3. IRC Section 501(r) requirements established by the Affordable Care Act (ACA)

As part of the enactment of the ACA, Congress enacted a new tax law: IRC Section 501(r). Under IRC Section 501(r), a tax-exempt hospital must perform the following action steps — subject to IRS review — on a tri-annual basis:

  • Conduct a community health needs assessment.
  • Maintain a written financial assistance policy.
  • Establish limits on its charges to its patients.
  • Establish limits on its patient billing and collection practices.

The GAO review concluded that the current tax law’s guidance for hospitals seeking to achieve or maintain tax-exempt status consists only of a broad framework of requirements, rather than accountable goals and objectives. Consistent, uniform rules that define “community benefit” and clearly determine how much “community benefit” a hospital needs to generate to maintain its tax-exempt status are not established in the current tax law.

The GAO report’s recommendations to Congress

As part of its review — based on 2016 tax year Form 990, and in particular Form 990 Schedule H — the GAO:

  • Assessed the IRS’s oversight of how tax-exempt hospitals provide community benefits.
  • Assessed the IRS’s enforcement of the IRC Section 501(r) requirements.
  • Interviewed selected stakeholder groups — including tax-exempt and for-profit hospital industry groups, patient advocacy groups, and various research organizations — to obtain their views on the clarity and enforcement of the IRS’s community benefit standards, as well as the IRC Section 501(r) requirements.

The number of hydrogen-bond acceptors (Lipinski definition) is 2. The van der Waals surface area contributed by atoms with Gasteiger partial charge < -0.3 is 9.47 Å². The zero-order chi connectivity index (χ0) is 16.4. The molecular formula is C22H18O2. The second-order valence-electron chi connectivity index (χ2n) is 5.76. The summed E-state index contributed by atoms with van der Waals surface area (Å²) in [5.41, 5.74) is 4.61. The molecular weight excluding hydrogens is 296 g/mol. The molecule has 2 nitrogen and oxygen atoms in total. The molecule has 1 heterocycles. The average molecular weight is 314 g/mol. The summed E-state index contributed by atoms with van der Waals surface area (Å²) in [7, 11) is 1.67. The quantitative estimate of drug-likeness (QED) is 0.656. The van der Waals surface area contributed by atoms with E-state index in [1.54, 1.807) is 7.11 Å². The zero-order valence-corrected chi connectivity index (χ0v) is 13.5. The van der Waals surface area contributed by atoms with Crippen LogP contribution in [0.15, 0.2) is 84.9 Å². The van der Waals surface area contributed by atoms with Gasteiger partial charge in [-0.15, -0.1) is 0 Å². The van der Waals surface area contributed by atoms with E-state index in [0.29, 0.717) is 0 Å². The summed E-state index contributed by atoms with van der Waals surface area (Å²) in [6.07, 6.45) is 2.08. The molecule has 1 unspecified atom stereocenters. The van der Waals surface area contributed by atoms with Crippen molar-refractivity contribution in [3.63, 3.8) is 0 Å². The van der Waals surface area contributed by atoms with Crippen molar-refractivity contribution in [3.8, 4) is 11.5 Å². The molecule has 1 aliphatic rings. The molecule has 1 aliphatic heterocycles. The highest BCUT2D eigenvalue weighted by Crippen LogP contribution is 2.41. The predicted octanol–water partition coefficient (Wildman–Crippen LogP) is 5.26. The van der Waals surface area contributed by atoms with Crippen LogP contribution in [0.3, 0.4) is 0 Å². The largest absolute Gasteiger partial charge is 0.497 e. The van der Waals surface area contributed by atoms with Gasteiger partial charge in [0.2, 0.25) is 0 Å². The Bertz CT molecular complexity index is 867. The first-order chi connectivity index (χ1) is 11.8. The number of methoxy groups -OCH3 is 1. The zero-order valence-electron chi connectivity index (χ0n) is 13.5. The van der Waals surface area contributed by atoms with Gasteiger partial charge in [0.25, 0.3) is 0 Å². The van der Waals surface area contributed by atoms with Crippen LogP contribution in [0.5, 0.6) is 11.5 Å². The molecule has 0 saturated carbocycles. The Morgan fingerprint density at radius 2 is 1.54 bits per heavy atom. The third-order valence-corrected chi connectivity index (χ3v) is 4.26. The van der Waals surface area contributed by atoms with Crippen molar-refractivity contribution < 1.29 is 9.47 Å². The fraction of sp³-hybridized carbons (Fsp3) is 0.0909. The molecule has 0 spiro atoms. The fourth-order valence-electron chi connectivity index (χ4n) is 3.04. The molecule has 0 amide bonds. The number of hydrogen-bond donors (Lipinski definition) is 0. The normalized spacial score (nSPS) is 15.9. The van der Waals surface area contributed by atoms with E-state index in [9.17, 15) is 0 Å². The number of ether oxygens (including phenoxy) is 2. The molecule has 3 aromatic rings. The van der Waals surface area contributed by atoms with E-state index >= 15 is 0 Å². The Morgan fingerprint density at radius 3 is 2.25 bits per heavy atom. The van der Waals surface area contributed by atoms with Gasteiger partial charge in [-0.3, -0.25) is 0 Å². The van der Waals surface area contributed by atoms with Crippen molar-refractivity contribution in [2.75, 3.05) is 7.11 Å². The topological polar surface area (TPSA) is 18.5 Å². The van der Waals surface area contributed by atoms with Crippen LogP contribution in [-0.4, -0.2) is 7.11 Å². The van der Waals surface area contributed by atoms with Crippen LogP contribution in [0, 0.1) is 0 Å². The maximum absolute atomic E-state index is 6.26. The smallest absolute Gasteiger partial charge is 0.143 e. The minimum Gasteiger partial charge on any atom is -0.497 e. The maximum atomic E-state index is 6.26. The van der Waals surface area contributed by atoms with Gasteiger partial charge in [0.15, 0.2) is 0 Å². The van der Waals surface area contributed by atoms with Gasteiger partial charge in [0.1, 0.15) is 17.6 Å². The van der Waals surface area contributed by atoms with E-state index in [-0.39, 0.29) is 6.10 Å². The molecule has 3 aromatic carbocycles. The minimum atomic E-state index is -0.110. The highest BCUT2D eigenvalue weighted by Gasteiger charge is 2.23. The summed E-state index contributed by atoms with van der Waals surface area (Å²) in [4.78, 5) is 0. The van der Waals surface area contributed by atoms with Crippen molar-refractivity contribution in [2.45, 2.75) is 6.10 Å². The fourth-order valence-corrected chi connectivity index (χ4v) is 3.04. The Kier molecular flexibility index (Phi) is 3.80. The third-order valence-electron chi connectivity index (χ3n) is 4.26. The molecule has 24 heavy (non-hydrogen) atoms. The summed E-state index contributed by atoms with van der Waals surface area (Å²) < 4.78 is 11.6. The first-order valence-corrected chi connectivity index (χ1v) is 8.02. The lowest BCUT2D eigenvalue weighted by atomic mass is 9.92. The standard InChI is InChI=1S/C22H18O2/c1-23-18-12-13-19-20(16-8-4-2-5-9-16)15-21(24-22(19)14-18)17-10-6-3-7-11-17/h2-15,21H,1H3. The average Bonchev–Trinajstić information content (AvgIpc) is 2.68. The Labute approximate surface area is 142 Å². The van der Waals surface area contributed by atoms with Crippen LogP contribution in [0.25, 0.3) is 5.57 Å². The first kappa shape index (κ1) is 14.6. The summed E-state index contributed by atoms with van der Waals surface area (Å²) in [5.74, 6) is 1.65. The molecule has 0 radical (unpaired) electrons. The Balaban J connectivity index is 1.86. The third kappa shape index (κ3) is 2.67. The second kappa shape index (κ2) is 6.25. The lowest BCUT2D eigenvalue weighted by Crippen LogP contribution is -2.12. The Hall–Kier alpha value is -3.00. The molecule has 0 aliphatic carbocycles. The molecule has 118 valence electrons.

In its findings, the GAO informed Congress that current tax law, regulations and rulings are unclear about the community benefit activities in which hospitals should be engaged to justify tax-exempt status under IRC Section 501(c)(3). Further, the GAO reported that it believes the IRS does not have a well-documented process to determine whether tax-exempt hospitals are compliant with the requirements under IRC Section 501(r).

Accordingly, the GAO has recommended that the IRS should:

  • Update Form 990, including Schedule H, to provide additional clarity — for both Congress and the public — about the community benefits a hospital is providing, including community benefit factors.
  • Assess the benefits and costs of requiring tax-exempt hospitals to report community benefit expenses on Schedule H by individual facility rather than by collective organization.
  • Consistently review hospitals’ community benefit activities and establish a well-documented process to identify hospitals at risk of noncompliance with the community benefit standard.
  • Establish specific audit codes for identifying potential noncompliance with the community benefit standard.

Additionally, the GAO recommends Congress amend the Internal Revenue Code to clarify what services and activities need to be considered in order to demonstrate community benefits, as well as the activity levels necessary for a hospital to obtain and maintain its tax-exempt status.

Future considerations

With potential health care reform ahead, the GAO’s recommendations may play an important role going forward. As with the ACA, any new health care legislation is likely to contain a tax component that may clarify the requirements for hospitals’ tax exemption under IRC Section 501(c)(3).

Accordingly, tax-exempt hospitals should review the basis on which they determine “community benefit” for each facility they operate, with special attention paid to how program service accomplishments and activities are documented. More importantly, hospitals also should make sure that they are able to show the value of the benefits they are providing their service communities on both a qualitative and quantitative basis. These proactive steps can help hospitals address and respond to prospective legislative or regulatory changes that could affect their tax-exempt status.   

How we can help

We are here to help hospitals commence this process in earnest, and to prepare for potential upcoming legislative changes. If you have questions or need additional clarity, please contact us.